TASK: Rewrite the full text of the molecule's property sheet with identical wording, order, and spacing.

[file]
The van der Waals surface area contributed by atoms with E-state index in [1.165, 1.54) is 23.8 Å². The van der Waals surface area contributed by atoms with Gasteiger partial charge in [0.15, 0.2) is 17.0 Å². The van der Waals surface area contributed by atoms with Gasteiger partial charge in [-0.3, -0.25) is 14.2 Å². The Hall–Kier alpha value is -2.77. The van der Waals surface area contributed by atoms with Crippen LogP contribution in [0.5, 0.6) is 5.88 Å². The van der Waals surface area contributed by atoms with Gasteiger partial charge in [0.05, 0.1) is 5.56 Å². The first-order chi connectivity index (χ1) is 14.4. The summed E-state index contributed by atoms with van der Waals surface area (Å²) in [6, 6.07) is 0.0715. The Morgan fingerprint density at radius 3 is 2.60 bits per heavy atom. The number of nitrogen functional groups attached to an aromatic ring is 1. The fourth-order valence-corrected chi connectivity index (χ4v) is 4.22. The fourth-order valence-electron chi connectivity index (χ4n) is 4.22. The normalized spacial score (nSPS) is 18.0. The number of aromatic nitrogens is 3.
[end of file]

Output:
The van der Waals surface area contributed by atoms with E-state index in [1.165, 1.54) is 23.8 Å². The van der Waals surface area contributed by atoms with Gasteiger partial charge in [0.15, 0.2) is 17.0 Å². The van der Waals surface area contributed by atoms with Gasteiger partial charge in [-0.3, -0.25) is 14.2 Å². The Hall–Kier alpha value is -2.77. The van der Waals surface area contributed by atoms with Crippen LogP contribution in [0.5, 0.6) is 5.88 Å². The van der Waals surface area contributed by atoms with Gasteiger partial charge in [0.05, 0.1) is 5.56 Å². The first-order chi connectivity index (χ1) is 14.4. The summed E-state index contributed by atoms with van der Waals surface area (Å²) in [6, 6.07) is 0.0715. The Morgan fingerprint density at radius 3 is 2.60 bits per heavy atom. The number of nitrogen functional groups attached to an aromatic ring is 1. The fourth-order valence-corrected chi connectivity index (χ4v) is 4.22. The fourth-order valence-electron chi connectivity index (χ4n) is 4.22. The normalized spacial score (nSPS) is 18.0. The number of aromatic nitrogens is 3.